4. Yeah, but my last reasonably modern m/c was a 1978 Yamaha XS750 with both electronic ignition [but carbs only] and it had a kickstarter and that’s what I miss about modern bikes, I actually enjoyed using the kick, rather than push a button.

  5. C’mon, you guys,
    Take a closer look. the maintenance is as negligible as any new bike with electonic ignition, hydraulic lifters and fuel injection. You may have to change a plug occasionally. At least you don’t have to half the bike apart to get at that or anything else, for that matter! you can compare it to a Suzuki 650 thumper, the Boulevard S40, similar engines, except the Suzi has 150 ccs on the Bullet, but it’s not much better performing and certainly does not have the style! I’d take the Enfield anytime.

  6. I still like it and if this old dog had the money,I would buy one, if i had the money. :cry

    There’s a nice retro accessory kit available from the U.S. distributor if one wants to complete the retro-look to it[even going back to a front drum,aftermarket,if you want to].
    The Canadian one could enter into some kind of agreement with them so as not to duplicate efforts to provide same for CDN customers. This includes also, retro steel panniers/saddlebags as well.
    Over all, couldn’t be any worse than my old ’69 scrambler was, if you don’t like vibration, you got no business on two wheels!

  7. You said “Latest unit-construction motor still looks like it could have come from the fifties.” Where’s the kick-starter? its gotta have a kick-starter! :eek


  8. I have 3 Bullets, a ’49 350, a 94 350 military and a ’95 500 classic pulling a sidecar. I am very impressed on how they reflected the mid ’60s 250 GT styling into the engine casting. Very nice detail. As mentioned they are all mechanically simple and easy to keep going. Parts are also easy to sorce still too. However it is very true they need repeated, frequent mainenance. Usually timing and valve related. It takes practice but is learnable in a season. These new ones with their electronics I suspect will be more more reliable and require less user intervention. I wish them luck!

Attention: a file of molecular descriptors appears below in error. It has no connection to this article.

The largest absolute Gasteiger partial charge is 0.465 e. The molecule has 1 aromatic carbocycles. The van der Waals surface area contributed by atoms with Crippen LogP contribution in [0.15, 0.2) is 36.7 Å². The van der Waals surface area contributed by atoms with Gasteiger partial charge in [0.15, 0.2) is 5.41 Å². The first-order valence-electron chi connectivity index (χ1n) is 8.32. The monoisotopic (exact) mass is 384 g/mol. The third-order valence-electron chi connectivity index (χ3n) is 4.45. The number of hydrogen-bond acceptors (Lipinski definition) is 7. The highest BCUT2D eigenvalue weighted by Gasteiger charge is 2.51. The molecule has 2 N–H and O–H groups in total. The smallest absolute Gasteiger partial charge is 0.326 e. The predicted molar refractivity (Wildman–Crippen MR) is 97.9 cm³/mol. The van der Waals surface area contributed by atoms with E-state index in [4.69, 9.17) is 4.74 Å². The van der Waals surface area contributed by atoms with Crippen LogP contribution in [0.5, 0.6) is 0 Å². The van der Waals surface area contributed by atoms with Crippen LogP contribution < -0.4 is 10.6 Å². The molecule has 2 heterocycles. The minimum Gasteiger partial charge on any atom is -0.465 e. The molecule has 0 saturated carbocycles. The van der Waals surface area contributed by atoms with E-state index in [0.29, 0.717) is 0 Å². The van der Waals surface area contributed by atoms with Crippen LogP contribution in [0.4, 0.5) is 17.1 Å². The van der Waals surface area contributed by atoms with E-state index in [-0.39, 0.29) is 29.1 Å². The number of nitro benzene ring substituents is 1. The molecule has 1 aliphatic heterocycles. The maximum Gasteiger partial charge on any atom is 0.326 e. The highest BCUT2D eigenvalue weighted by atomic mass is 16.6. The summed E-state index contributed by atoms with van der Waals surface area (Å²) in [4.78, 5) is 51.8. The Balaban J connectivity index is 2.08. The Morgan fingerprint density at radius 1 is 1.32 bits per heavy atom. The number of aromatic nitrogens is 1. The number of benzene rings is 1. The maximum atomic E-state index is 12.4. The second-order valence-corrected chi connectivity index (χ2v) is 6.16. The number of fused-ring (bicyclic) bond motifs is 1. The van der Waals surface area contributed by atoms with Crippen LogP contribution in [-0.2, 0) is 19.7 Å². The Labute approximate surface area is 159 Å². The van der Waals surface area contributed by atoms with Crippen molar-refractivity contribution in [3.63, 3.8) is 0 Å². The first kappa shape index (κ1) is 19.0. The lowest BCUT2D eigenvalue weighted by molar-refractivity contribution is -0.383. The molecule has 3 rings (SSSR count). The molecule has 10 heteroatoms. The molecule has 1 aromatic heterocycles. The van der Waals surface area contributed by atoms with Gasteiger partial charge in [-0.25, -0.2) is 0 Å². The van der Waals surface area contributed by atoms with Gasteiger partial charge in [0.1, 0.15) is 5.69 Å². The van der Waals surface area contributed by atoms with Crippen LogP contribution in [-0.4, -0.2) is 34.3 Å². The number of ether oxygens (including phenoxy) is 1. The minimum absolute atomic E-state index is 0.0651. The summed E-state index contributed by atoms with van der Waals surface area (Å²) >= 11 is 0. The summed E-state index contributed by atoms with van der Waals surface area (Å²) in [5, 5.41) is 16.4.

9. No disrespect Bruce, but I think the new Enfields will prove to be MUCH more reliable than the previous generation … just as the newer Triumphs are far superior to their ancestors. I love the new Bullet Classic and hope that an M/C Dealership here in St. John’s, NL will eventually carry the Enfield line!!

  10. Remember, Enfield Bullets were imported into Canada for about 4 or 5 years in the late 1990s. I owned one for about 2 or 3 years, and put a few thousand KMs on it.

    It was actually a decent, if pokey, ride, but not particularly reliable. If you buy one, expect to spend a -significant- amount of time doing routine maintenance. The maintenace is straight-forward, but you will need to do a lot more of it than you will with any Japanese bike.

  11. My son rode one at Americade. He had a big grin on his face when he finished the test ride. Said that riding the Enfield “was just as he had imagined motorcycling to be”.

  12. Spot on comment, Wes. It’s dazzling to imagine what they will be like in another 70 years, eh? Apparently, at this moment, they are working on a top secret attempt to mix iron with other metallic elements to create something they are calling an “alloy”. It will be a mixture that has more strength than iron itself. Will wonders never cease?!

  13. absolutely amazing how many technical improvements have been made by enfield and ural and harley davidson over the past 70 years

  14. Unfortunately I have to ride on a lot of highways otherwise this would be a cool bike to zip around town in. Well maybe not zip but cool anyway…

    Good article…I like to mix of history with the review.

  15. I suspect the 2 mini-lights are “parking” lights. So that someone in a Morris Minor doesn’t knock it over when leaving the pub car park at closing time (10pm).